The documents have since been sent via WhatsApp, but the Guyana Chronicle understands that the crew members do not have access to quality Wi-Fi, and would only get proper connection during certain hours of the day.

Access to Internet and other communication channels have not only obstructed communication between the boat owners and their crew members, but also the families of those men who are being held captive. Ramnarine’s wife, Sita Ramnarine, who was evidently worried about her husband’s well-being, has also condemned the fact that the boat captain has not been afforded a proper opportunity to contact local authorities. “We didn’t hear anything directly as yet; they are not getting proper signal… Hopefully, early in the morning or so, or late in the afternoon tomorrow [today], I will be able to contact him,” Sita said during a telephone interview with this publication on Sunday.
She was particularly sad because her husband was expected home in a matter of days, because he had already spent about 13 days at sea.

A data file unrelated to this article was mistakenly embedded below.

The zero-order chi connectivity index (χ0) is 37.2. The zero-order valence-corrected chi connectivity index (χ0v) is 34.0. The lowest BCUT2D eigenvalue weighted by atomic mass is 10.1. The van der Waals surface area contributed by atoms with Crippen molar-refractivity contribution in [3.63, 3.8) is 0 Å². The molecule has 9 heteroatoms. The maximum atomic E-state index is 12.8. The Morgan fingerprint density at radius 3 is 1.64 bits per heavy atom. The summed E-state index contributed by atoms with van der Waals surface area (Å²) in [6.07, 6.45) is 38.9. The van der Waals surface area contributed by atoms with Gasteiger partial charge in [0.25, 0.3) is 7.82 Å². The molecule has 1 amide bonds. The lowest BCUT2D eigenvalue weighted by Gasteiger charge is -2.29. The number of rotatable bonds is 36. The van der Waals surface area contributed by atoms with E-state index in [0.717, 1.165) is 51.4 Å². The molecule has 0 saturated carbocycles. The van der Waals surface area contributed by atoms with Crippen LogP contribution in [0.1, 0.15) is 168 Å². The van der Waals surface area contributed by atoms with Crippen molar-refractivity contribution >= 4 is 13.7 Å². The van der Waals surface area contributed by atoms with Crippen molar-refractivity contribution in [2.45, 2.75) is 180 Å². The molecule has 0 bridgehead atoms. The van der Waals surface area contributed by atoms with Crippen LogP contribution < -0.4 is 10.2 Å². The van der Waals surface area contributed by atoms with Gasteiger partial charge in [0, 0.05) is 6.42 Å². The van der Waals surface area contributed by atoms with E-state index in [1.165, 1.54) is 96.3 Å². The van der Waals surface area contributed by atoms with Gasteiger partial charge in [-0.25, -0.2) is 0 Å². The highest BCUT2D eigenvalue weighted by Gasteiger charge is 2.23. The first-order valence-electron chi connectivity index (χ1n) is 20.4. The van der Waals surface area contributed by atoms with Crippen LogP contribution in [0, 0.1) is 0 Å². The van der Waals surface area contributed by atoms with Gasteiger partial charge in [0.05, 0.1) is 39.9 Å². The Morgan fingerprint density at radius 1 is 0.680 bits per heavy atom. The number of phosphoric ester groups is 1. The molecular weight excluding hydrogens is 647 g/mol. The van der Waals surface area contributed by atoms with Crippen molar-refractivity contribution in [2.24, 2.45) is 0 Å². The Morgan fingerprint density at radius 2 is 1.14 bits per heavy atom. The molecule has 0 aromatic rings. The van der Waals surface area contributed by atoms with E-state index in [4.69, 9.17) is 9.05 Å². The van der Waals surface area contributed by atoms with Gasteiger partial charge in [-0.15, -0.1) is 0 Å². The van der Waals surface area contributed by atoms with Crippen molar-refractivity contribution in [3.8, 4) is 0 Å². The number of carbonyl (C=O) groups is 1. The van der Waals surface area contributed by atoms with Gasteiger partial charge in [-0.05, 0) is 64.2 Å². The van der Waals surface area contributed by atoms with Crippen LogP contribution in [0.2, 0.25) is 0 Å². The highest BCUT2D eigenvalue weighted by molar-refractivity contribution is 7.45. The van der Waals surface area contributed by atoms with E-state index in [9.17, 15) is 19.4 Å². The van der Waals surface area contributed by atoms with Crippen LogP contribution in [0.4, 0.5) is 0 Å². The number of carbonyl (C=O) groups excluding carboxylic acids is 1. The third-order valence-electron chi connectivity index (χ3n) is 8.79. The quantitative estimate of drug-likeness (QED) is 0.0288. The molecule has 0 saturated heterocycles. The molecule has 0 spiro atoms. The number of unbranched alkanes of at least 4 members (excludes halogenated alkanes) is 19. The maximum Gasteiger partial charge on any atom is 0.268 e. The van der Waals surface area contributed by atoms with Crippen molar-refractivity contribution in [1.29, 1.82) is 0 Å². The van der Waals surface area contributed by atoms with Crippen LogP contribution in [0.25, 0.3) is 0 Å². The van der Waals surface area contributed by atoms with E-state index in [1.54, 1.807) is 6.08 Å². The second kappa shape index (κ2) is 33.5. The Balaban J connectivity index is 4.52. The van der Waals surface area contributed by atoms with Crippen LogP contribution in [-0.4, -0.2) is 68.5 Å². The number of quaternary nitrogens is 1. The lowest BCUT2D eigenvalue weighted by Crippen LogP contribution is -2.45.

“Tuesday would have been 15 days for them, and they would be home for Thursday… When they go out to sea, it usually takes 16 to 17 days to return,” the boat captain’s wife said, noting that the fishing route has been the same for all the years, so it is bewildering that the Venezuelans would choose to commit such an act now.

The Government of Guyana has considered this act a wanton show of aggression by the Venezuelan armed forces against Guyana and Guyanese citizens.
“This Venezuelan action amounts to an interference with the sovereign rights of Guyana in its EEZ, contrary to international law,” the Foreign Affairs Ministry said.